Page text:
assessment, J.S. agreed that A.S. be given access to
Co:Writer in the classroom. (Id. 487:16-488:20.) In
addition, the team reviewed with J.S. a draft of A.S.'s
IEP. (Id. 1845:4-11).)
2015 IEP began on November 5, 2015. (AR at 3008.) The IEP
identified A.S.'s “[d]isability” category as
“Specific Learning Disabilities.” (Id.)
In addition to summarizing the District's assessment of
A.S., the IEP noted that “[A.S.'s] parents reported
that [A.S.] has dyslexia and difficulty with language”
and explained that Ms. Gorsuch had concluded that
“[A.S.] demonstrated a pattern of academic and
cognitive strengths and weaknesses consistent with . . . the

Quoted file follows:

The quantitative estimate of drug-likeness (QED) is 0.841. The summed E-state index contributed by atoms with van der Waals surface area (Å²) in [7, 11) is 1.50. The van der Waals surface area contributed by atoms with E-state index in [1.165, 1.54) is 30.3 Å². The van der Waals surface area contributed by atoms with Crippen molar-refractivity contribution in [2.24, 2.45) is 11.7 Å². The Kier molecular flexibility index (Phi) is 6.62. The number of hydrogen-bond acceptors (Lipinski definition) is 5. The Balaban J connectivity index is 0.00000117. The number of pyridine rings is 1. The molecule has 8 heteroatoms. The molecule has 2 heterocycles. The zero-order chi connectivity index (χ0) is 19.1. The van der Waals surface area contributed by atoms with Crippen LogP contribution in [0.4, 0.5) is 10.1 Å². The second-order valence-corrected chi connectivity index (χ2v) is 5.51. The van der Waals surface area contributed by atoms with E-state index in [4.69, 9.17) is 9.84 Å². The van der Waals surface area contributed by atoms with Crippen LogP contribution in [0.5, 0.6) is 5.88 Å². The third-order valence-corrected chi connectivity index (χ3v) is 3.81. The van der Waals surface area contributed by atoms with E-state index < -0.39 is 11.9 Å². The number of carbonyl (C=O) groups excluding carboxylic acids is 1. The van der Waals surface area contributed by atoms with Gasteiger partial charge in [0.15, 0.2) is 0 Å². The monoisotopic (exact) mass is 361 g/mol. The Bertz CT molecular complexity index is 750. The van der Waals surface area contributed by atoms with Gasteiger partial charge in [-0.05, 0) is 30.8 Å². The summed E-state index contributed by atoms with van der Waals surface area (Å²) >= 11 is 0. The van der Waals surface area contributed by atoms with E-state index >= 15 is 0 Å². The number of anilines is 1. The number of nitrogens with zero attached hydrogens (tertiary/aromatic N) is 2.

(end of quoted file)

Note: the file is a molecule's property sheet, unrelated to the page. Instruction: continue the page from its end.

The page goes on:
specific learning disability of dyslexia.”
(Id. at 3011.)
also identified the special education services and
accommodations A.S. required for the 2015-16 school year.
Under the IEP, A.S. would receive specially designed
instruction in reading for 20 minutes per day, five times per
week, as well as specially designed instruction in writing
for 20 minutes per day, five times per week. (Id. at
3026.) A.S. would spend the remainder of the school day in
the general education setting. (Id.) Moreover, A.S.
would receive the following accommodations: visual aids, a
word processor or computer with word prediction and
text-to-speech software, audiobooks, BrightLines paper,
redirection to task as needed, preferential seating, extra
time for writing assignments, modifications in homework and
classwork, modified grades in content areas impacted by her
disability, and certain testing accommodations. (Id.
at 3023.) Finally, the IEP set four annual goals for A.S. in